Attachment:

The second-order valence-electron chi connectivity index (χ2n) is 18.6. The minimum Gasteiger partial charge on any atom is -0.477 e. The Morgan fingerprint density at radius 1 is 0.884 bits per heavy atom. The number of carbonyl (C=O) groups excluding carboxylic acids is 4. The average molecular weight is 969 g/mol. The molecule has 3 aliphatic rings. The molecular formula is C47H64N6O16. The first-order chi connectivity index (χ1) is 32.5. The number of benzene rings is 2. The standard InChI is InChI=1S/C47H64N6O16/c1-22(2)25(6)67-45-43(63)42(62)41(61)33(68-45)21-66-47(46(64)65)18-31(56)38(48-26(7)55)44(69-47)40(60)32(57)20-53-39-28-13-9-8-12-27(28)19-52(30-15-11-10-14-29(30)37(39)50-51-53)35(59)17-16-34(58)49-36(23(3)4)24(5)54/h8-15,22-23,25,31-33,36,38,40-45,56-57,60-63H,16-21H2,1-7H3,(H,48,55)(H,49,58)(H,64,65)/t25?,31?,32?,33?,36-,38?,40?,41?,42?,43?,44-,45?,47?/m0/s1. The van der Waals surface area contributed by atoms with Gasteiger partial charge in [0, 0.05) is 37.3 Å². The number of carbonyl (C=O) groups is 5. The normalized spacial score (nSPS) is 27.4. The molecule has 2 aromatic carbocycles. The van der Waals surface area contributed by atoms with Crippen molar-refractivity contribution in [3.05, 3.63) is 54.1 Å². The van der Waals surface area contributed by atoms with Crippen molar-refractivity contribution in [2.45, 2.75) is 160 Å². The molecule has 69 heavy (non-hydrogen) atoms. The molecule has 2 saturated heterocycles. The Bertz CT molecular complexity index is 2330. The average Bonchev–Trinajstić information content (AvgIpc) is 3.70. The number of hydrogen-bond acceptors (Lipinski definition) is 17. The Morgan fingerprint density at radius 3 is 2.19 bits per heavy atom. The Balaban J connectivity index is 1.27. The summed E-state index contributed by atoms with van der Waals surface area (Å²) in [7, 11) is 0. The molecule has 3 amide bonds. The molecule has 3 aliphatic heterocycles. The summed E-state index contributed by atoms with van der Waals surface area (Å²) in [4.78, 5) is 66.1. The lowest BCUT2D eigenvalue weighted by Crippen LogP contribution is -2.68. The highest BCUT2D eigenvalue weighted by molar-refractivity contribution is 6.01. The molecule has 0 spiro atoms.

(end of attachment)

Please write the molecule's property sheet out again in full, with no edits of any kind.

The second-order valence-electron chi connectivity index (χ2n) is 18.6. The minimum Gasteiger partial charge on any atom is -0.477 e. The Morgan fingerprint density at radius 1 is 0.884 bits per heavy atom. The number of carbonyl (C=O) groups excluding carboxylic acids is 4. The average molecular weight is 969 g/mol. The molecule has 3 aliphatic rings. The molecular formula is C47H64N6O16. The first-order chi connectivity index (χ1) is 32.5. The number of benzene rings is 2. The standard InChI is InChI=1S/C47H64N6O16/c1-22(2)25(6)67-45-43(63)42(62)41(61)33(68-45)21-66-47(46(64)65)18-31(56)38(48-26(7)55)44(69-47)40(60)32(57)20-53-39-28-13-9-8-12-27(28)19-52(30-15-11-10-14-29(30)37(39)50-51-53)35(59)17-16-34(58)49-36(23(3)4)24(5)54/h8-15,22-23,25,31-33,36,38,40-45,56-57,60-63H,16-21H2,1-7H3,(H,48,55)(H,49,58)(H,64,65)/t25?,31?,32?,33?,36-,38?,40?,41?,42?,43?,44-,45?,47?/m0/s1. The van der Waals surface area contributed by atoms with Gasteiger partial charge in [0, 0.05) is 37.3 Å². The number of carbonyl (C=O) groups is 5. The normalized spacial score (nSPS) is 27.4. The molecule has 2 aromatic carbocycles. The van der Waals surface area contributed by atoms with Crippen molar-refractivity contribution in [3.05, 3.63) is 54.1 Å². The van der Waals surface area contributed by atoms with Crippen molar-refractivity contribution in [2.45, 2.75) is 160 Å². The molecule has 69 heavy (non-hydrogen) atoms. The molecule has 2 saturated heterocycles. The Bertz CT molecular complexity index is 2330. The average Bonchev–Trinajstić information content (AvgIpc) is 3.70. The number of hydrogen-bond acceptors (Lipinski definition) is 17. The Morgan fingerprint density at radius 3 is 2.19 bits per heavy atom. The Balaban J connectivity index is 1.27. The summed E-state index contributed by atoms with van der Waals surface area (Å²) in [7, 11) is 0. The molecule has 3 amide bonds. The molecule has 3 aliphatic heterocycles. The summed E-state index contributed by atoms with van der Waals surface area (Å²) in [4.78, 5) is 66.1. The lowest BCUT2D eigenvalue weighted by Crippen LogP contribution is -2.68. The highest BCUT2D eigenvalue weighted by molar-refractivity contribution is 6.01. The molecule has 0 spiro atoms.